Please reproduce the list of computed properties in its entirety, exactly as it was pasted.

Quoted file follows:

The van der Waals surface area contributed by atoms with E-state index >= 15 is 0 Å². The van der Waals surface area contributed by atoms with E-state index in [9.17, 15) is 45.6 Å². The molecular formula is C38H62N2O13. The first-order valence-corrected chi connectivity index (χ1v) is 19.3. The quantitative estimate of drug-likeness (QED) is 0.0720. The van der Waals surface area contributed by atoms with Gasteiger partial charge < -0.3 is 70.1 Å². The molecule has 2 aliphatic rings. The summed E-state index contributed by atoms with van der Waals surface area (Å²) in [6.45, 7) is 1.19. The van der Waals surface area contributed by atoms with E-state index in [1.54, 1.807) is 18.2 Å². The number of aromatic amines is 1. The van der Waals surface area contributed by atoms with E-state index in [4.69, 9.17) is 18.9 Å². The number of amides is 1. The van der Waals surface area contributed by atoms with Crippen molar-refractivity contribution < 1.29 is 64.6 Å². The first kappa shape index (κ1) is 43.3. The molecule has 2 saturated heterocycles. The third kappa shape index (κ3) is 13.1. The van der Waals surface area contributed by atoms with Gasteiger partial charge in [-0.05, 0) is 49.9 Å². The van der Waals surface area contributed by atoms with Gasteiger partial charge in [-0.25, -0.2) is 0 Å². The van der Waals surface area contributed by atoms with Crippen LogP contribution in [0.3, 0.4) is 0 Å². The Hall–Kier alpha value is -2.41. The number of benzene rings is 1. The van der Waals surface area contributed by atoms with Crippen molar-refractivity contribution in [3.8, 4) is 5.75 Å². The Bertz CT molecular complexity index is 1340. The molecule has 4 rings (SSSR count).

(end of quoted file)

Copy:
The van der Waals surface area contributed by atoms with E-state index >= 15 is 0 Å². The van der Waals surface area contributed by atoms with E-state index in [9.17, 15) is 45.6 Å². The molecular formula is C38H62N2O13. The first-order valence-corrected chi connectivity index (χ1v) is 19.3. The quantitative estimate of drug-likeness (QED) is 0.0720. The van der Waals surface area contributed by atoms with Gasteiger partial charge < -0.3 is 70.1 Å². The molecule has 2 aliphatic rings. The summed E-state index contributed by atoms with van der Waals surface area (Å²) in [6.45, 7) is 1.19. The van der Waals surface area contributed by atoms with E-state index in [1.54, 1.807) is 18.2 Å². The number of aromatic amines is 1. The van der Waals surface area contributed by atoms with E-state index in [4.69, 9.17) is 18.9 Å². The number of amides is 1. The van der Waals surface area contributed by atoms with Crippen molar-refractivity contribution < 1.29 is 64.6 Å². The first kappa shape index (κ1) is 43.3. The molecule has 2 saturated heterocycles. The third kappa shape index (κ3) is 13.1. The van der Waals surface area contributed by atoms with Gasteiger partial charge in [-0.05, 0) is 49.9 Å². The van der Waals surface area contributed by atoms with Gasteiger partial charge in [-0.25, -0.2) is 0 Å². The van der Waals surface area contributed by atoms with Crippen LogP contribution in [0.3, 0.4) is 0 Å². The Hall–Kier alpha value is -2.41. The number of benzene rings is 1. The van der Waals surface area contributed by atoms with Crippen molar-refractivity contribution in [3.8, 4) is 5.75 Å². The Bertz CT molecular complexity index is 1340. The molecule has 4 rings (SSSR count).